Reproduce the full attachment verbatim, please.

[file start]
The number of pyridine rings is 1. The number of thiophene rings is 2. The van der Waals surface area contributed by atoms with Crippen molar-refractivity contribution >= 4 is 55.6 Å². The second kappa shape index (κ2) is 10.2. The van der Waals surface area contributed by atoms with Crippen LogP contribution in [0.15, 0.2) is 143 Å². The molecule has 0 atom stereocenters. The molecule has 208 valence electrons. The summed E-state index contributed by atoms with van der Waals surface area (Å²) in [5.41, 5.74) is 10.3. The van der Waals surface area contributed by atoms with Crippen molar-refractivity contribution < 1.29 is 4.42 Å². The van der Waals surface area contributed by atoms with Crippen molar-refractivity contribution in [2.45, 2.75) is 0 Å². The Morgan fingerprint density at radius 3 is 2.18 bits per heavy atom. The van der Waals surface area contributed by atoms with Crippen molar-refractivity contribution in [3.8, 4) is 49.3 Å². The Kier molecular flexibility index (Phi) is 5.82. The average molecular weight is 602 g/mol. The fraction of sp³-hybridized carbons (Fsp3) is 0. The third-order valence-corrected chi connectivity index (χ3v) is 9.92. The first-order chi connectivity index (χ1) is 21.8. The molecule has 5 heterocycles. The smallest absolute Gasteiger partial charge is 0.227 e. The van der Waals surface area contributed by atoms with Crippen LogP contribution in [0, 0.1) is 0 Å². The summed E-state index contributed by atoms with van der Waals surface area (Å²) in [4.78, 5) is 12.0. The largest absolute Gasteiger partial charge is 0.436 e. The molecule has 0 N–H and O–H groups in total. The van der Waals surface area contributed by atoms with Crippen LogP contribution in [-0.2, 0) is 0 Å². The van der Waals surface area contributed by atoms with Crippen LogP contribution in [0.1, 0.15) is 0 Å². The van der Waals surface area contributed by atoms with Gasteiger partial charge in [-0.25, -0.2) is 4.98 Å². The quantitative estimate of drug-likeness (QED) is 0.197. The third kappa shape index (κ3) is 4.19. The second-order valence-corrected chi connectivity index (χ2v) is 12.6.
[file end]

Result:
The number of pyridine rings is 1. The number of thiophene rings is 2. The van der Waals surface area contributed by atoms with Crippen molar-refractivity contribution >= 4 is 55.6 Å². The second kappa shape index (κ2) is 10.2. The van der Waals surface area contributed by atoms with Crippen LogP contribution in [0.15, 0.2) is 143 Å². The molecule has 0 atom stereocenters. The molecule has 208 valence electrons. The summed E-state index contributed by atoms with van der Waals surface area (Å²) in [5.41, 5.74) is 10.3. The van der Waals surface area contributed by atoms with Crippen molar-refractivity contribution < 1.29 is 4.42 Å². The van der Waals surface area contributed by atoms with Crippen molar-refractivity contribution in [2.45, 2.75) is 0 Å². The Morgan fingerprint density at radius 3 is 2.18 bits per heavy atom. The van der Waals surface area contributed by atoms with Crippen molar-refractivity contribution in [3.8, 4) is 49.3 Å². The Kier molecular flexibility index (Phi) is 5.82. The average molecular weight is 602 g/mol. The fraction of sp³-hybridized carbons (Fsp3) is 0. The third-order valence-corrected chi connectivity index (χ3v) is 9.92. The first-order chi connectivity index (χ1) is 21.8. The molecule has 5 heterocycles. The smallest absolute Gasteiger partial charge is 0.227 e. The van der Waals surface area contributed by atoms with Crippen LogP contribution in [0, 0.1) is 0 Å². The summed E-state index contributed by atoms with van der Waals surface area (Å²) in [4.78, 5) is 12.0. The largest absolute Gasteiger partial charge is 0.436 e. The molecule has 0 N–H and O–H groups in total. The van der Waals surface area contributed by atoms with Crippen LogP contribution in [-0.2, 0) is 0 Å². The van der Waals surface area contributed by atoms with Crippen LogP contribution in [0.1, 0.15) is 0 Å². The van der Waals surface area contributed by atoms with Gasteiger partial charge in [-0.25, -0.2) is 4.98 Å². The quantitative estimate of drug-likeness (QED) is 0.197. The third kappa shape index (κ3) is 4.19. The second-order valence-corrected chi connectivity index (χ2v) is 12.6.